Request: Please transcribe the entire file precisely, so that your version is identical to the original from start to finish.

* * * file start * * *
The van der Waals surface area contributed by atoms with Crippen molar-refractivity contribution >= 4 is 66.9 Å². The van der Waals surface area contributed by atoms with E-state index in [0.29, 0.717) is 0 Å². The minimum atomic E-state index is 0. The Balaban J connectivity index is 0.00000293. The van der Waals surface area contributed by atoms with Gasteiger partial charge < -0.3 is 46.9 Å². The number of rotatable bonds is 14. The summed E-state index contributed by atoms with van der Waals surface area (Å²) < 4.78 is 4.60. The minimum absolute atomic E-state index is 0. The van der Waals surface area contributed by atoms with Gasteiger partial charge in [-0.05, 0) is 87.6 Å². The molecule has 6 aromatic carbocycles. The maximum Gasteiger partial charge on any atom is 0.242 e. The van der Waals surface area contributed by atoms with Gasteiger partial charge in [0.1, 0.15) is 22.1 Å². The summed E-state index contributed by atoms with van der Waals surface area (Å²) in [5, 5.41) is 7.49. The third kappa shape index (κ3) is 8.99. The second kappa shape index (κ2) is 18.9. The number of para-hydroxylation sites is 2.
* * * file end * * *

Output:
The van der Waals surface area contributed by atoms with Crippen molar-refractivity contribution >= 4 is 66.9 Å². The van der Waals surface area contributed by atoms with E-state index in [0.29, 0.717) is 0 Å². The minimum atomic E-state index is 0. The Balaban J connectivity index is 0.00000293. The van der Waals surface area contributed by atoms with Gasteiger partial charge < -0.3 is 46.9 Å². The number of rotatable bonds is 14. The summed E-state index contributed by atoms with van der Waals surface area (Å²) < 4.78 is 4.60. The minimum absolute atomic E-state index is 0. The van der Waals surface area contributed by atoms with Gasteiger partial charge in [-0.05, 0) is 87.6 Å². The molecule has 6 aromatic carbocycles. The maximum Gasteiger partial charge on any atom is 0.242 e. The van der Waals surface area contributed by atoms with Gasteiger partial charge in [0.1, 0.15) is 22.1 Å². The summed E-state index contributed by atoms with van der Waals surface area (Å²) in [5, 5.41) is 7.49. The third kappa shape index (κ3) is 8.99. The second kappa shape index (κ2) is 18.9. The number of para-hydroxylation sites is 2.